hh.sePublications
Change search
CiteExportLink to record
Permanent link

Direct link
Cite
Citation style
  • apa
  • ieee
  • modern-language-association-8th-edition
  • vancouver
  • Other style
More styles
Language
  • de-DE
  • en-GB
  • en-US
  • fi-FI
  • nn-NO
  • nn-NB
  • sv-SE
  • Other locale
More languages
Output format
  • html
  • text
  • asciidoc
  • rtf
Black Males and White Masculinity in Four Renaissance Tragedies of Blood
Göteborg University, Göteborg, Sweden.
2008 (English)Doctoral thesis, monograph (Other academic)
Abstract [en]

The aim of this study is to look at how the black North African man is repre-sented in relation to white men in four Renaissance tragedies of blood: Shake-speare’s Titus Andronicus, the multi-authored Lust’s Dominion, William Rowley’s All’s Lost by Lust, and Thomas Rawlins’ The Rebellion. While previous studies have traced the most common racist tropes in 16th and 17th century lit-erature, such as the demonization trope and the animality trope (e.g. Hall), and the historical presence of modern stereotypes of the black man (Jones, Barthelemy, Tokson), they have not looked at Renaissance discourses of white masculinity and their relationship to the construction of the black man. There-fore, the present study focuses on the articulation of the black man as a gendered concept, and specifically its racialized difference in relation to localized white masculinity. I argue that black masculinity is not its own discourse that is separate from white masculinity, but rather is fashioned using the same strategies that enabled white masculine self-fashioning in the sixteenth and seventeenth centuries, i.e. through the manipulation of discourses to enhance the self and discredit male enemies or rivals. I specifically look at four discourses that were important to the social perception and thus construction of white masculinity in the Renais-sance: relationships to women and the feminine, honour, sociality (humour), and ambition. What emerges as an overall feature in all four tragedies of blood is that there is not a polar distinction between black and white masculinity. My approach builds on Michel Foucault and the idea that discourses structure society and relationships of power. It is also indebted to Reinhardt Koselleck’s theory that concepts have a history, i.e. a contemporary polemic edge in Renaissance even as other meanings looked to the past, and others to the future. I argue that the difference in English tragedies of blood between the black men and the white men in the relationship to honour is temporal; that the distinction in vice and humour is a matter of attitude; and that black men have a blurred rather than distinct relationship to femininity. Racialization oc-curs through the discourse on blackness but also through everyday Renaissance discourses in historically contingent ways.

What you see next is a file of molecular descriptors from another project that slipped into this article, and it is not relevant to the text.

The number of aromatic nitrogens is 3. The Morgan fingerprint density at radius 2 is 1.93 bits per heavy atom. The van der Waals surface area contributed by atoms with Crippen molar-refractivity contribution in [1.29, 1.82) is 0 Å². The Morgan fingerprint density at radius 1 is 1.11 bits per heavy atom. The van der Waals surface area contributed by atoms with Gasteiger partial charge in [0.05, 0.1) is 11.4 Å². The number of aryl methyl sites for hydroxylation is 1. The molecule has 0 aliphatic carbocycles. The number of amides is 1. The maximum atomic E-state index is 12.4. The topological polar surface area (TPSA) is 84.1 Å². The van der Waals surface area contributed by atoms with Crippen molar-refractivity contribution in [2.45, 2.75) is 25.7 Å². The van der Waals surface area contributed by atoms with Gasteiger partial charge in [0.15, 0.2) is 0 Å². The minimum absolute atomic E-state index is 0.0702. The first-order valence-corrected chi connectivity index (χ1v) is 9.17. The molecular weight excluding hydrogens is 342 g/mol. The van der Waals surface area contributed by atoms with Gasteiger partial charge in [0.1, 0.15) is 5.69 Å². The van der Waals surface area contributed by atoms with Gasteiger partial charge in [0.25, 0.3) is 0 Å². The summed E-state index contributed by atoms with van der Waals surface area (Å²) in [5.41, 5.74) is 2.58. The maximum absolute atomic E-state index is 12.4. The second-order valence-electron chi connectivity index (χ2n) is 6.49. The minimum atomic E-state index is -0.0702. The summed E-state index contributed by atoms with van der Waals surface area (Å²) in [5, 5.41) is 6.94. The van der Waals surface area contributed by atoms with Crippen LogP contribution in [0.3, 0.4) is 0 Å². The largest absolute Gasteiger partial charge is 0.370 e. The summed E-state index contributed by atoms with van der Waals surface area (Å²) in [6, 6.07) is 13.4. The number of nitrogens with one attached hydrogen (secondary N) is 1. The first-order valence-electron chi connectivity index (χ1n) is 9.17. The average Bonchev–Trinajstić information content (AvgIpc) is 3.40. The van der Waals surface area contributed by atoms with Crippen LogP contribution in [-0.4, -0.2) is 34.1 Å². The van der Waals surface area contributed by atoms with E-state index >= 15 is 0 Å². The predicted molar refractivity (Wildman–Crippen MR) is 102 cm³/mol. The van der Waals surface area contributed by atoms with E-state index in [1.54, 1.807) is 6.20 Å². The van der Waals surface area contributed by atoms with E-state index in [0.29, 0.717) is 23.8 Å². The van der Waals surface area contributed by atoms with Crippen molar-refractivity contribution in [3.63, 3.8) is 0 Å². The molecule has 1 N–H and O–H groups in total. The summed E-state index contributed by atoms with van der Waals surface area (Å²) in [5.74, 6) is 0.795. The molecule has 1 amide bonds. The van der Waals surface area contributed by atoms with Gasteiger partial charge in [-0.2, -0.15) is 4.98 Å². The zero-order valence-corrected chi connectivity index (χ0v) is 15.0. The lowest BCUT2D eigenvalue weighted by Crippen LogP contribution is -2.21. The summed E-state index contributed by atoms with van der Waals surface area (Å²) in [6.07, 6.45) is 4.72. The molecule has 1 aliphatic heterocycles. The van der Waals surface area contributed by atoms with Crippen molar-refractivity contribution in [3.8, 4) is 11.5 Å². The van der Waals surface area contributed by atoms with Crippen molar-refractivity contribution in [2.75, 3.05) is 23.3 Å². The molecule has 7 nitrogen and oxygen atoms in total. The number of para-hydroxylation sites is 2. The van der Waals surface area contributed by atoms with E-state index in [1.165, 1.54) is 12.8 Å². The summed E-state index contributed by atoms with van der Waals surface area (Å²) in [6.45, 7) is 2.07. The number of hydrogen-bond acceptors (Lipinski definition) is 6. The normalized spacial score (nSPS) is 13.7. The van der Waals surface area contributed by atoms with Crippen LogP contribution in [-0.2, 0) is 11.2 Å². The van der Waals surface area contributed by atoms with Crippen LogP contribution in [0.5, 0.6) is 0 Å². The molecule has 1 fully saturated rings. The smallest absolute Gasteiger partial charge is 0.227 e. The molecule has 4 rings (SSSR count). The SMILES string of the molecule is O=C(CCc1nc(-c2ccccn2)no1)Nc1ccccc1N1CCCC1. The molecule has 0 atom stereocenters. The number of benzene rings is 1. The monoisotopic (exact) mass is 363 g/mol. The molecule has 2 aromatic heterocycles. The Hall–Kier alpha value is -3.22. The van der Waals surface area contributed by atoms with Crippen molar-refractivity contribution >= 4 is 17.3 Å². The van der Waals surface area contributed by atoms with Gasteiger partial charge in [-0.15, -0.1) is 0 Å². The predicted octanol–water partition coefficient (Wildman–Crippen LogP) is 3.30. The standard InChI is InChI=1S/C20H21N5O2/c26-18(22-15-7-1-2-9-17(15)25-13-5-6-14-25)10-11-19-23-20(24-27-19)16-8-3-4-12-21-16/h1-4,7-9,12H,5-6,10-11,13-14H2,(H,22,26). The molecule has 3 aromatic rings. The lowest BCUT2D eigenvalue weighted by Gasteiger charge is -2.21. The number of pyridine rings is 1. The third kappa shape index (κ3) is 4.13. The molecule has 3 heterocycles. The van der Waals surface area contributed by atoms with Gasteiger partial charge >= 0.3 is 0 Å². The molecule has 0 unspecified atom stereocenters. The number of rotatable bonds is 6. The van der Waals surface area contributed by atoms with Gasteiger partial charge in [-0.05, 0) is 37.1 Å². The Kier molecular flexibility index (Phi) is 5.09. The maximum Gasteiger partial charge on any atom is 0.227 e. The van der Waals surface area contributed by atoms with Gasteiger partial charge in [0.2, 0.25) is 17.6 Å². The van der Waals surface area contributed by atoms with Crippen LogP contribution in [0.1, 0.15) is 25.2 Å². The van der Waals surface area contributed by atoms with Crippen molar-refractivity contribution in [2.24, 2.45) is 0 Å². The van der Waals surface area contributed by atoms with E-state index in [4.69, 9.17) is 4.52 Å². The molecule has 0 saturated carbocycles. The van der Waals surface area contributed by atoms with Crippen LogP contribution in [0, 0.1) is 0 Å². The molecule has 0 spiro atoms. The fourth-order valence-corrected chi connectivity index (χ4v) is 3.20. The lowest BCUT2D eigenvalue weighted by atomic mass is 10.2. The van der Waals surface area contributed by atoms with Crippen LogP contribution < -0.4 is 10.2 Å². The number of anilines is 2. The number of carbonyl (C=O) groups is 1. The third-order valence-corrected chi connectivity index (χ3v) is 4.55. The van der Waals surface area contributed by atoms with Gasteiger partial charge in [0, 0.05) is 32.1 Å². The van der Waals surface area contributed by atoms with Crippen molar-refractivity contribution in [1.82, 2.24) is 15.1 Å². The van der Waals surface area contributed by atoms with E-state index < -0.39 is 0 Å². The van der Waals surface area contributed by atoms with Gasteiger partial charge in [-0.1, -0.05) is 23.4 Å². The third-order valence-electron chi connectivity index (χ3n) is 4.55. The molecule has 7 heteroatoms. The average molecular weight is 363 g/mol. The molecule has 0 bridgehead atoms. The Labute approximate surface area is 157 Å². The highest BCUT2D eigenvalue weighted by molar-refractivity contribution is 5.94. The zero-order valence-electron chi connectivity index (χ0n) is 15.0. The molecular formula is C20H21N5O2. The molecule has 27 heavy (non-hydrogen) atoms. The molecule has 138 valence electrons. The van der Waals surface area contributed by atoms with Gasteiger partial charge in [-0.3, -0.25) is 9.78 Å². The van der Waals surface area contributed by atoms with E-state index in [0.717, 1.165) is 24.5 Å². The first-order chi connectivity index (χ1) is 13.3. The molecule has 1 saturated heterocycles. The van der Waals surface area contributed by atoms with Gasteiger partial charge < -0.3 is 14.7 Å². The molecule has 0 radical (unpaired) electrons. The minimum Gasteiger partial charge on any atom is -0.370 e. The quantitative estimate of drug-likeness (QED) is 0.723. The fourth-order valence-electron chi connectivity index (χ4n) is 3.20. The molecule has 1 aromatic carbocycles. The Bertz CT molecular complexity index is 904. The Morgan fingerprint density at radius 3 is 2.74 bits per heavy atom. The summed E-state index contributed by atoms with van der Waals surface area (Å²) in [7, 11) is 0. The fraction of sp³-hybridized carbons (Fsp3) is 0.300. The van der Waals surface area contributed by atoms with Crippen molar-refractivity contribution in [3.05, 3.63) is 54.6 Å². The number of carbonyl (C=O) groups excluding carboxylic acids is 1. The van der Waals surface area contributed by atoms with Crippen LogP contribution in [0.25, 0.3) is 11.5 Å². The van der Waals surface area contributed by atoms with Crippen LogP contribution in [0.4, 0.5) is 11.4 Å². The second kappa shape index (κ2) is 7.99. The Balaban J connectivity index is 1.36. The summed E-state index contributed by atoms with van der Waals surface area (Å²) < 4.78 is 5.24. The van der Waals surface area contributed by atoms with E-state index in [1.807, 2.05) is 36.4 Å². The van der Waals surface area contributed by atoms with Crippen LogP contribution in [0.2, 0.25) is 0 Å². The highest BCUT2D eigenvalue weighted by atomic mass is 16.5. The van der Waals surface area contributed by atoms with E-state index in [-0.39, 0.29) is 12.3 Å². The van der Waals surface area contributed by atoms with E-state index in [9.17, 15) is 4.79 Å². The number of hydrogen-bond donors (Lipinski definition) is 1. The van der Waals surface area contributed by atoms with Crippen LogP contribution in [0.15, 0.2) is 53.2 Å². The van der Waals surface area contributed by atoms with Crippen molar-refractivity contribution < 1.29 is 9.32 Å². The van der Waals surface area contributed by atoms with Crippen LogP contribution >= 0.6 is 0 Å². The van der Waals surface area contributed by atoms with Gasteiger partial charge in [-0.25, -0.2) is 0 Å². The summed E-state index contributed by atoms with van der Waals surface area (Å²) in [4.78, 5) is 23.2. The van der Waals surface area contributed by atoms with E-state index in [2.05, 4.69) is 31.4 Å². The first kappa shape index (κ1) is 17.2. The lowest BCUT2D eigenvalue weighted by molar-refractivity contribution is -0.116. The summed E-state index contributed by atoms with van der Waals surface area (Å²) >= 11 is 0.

Place, publisher, year, edition, pages
Göteborg: Department of English, University of Gothenburg , 2008. , 177 p.
Keyword [en]
drama, Shakespeare, Rowley, Rawlins, revenge play, masculinity
National Category
Humanities
Identifiers
URN: urn:nbn:se:hh:diva-19405OAI: oai:DiVA.org:hh-19405DiVA: diva2:548808
Public defence
2008-09-13, Lilla Hörsalen, Humanisten, Renströmsgatan 6, Göteborg, 13:15 (English)
Opponent
Supervisors
Available from: 2012-09-03 Created: 2012-09-01 Last updated: 2013-03-15Bibliographically approved

Open Access in DiVA

No full text

Search in DiVA

By author/editor
Fåhraeus, Anna
Humanities

Search outside of DiVA

GoogleGoogle Scholar

Total: 49 hits
CiteExportLink to record
Permanent link

Direct link
Cite
Citation style
  • apa
  • ieee
  • modern-language-association-8th-edition
  • vancouver
  • Other style
More styles
Language
  • de-DE
  • en-GB
  • en-US
  • fi-FI
  • nn-NO
  • nn-NB
  • sv-SE
  • Other locale
More languages
Output format
  • html
  • text
  • asciidoc
  • rtf